Nearly every professional golfer to a man had aspirations of going pro in a sport other than golf at some point in their life before truly dedicating themselves to the game.
Perhaps a small part of the allure of other sports is draft night — a singular event dedicated to an athlete’s ascension to reaching the big time. While professional golf has various levels of “graduation” ceremonies, the PGA Tour is currently in talks to have their own drafting protocol, according to Golfweek.com.
“The PGA Tour has been working to develop a new program that will identify, prepare and transition top collegiate golfers to professional golf,” the Tour said in a statement to Golfweek.com. “This program will be designed to reward season-long collegiate play with varying levels of playing access to tours operated under the PGA Tour umbrella, while upholding the principles and virtues of collegiate athletics.”
The “unprecedented” project will act as a player draft by various levels, guaranteeing status to collegiate players, based on their accomplishments, on professional tours ranging from the PGA Tour China all the way up to the PGA Tour.
Nothing is imminent … and there’s a lot of issues to sort out … but the Tour is working on a system to provide access for college stars (per @BrentleyGC): https://t.co/qHhnCJb0eU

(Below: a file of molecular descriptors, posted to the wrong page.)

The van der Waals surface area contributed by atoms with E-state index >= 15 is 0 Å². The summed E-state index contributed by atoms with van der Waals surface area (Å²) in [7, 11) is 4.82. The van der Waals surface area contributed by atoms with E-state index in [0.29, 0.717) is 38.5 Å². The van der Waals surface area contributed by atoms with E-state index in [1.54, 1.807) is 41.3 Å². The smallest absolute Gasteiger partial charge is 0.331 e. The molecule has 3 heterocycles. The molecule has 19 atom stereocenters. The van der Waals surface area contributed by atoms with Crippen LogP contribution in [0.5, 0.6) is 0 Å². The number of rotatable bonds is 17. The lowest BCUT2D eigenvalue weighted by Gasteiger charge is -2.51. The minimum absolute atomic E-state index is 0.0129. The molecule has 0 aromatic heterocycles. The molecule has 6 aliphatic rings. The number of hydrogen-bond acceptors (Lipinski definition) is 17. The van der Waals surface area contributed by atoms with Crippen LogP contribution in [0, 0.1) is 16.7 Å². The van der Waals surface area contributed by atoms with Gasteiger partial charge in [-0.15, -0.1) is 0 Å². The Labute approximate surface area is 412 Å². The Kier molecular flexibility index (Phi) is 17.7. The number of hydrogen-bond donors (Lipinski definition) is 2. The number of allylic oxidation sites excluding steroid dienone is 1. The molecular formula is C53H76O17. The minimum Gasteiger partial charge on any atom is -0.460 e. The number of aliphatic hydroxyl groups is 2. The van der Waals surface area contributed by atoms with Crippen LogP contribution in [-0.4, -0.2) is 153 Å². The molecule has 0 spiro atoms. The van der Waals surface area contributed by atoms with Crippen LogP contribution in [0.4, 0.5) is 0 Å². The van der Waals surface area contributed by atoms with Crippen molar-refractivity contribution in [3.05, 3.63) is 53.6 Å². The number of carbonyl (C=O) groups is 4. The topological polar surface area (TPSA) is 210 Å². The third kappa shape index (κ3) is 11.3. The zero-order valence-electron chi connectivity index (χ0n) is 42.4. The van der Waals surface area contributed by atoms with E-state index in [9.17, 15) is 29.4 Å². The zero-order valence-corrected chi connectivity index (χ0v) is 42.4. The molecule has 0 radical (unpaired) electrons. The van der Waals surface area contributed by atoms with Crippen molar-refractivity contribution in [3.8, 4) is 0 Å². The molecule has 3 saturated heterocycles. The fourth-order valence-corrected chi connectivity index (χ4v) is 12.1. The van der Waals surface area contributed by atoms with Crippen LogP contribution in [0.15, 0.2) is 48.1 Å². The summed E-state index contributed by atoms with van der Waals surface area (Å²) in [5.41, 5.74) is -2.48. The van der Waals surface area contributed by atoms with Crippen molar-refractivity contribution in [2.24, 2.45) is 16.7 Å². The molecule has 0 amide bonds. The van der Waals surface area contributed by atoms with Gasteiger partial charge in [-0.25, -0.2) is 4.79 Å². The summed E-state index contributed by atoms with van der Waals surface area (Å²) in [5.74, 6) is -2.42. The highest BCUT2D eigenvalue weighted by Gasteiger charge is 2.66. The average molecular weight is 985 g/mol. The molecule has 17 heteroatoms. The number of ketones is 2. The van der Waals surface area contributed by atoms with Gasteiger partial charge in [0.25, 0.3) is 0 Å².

— Ryan Lavner (@RyanLavnerGC) December 4, 2018
“We hope that this will elevate our product and our tours, but this is not just a one-sided thing. It’s well-rounded,” an anonymous Tour official said. The official’s meaning of “well-rounded” encompasses input from the Tour’s policy board, player advisory councils, various governing bodies and NCAA coaches.
A major tentpole of the project is the encouragement of players to stay in school and pursue their education before turning pro.
“If a freshman was to turn pro, are they going to be eligible for this program? Likely not,” the official said. “This is an opportunity for a lot of great change. This will hopefully change the landscape of college golf. If you look at other sports leagues, it’s a little bit different. They have draft systems where players go directly to leagues and they are identified through their play in college.
“That sort of rough thinking, you know, why doesn’t golf have that? This hopefully will be a solution to that problem.”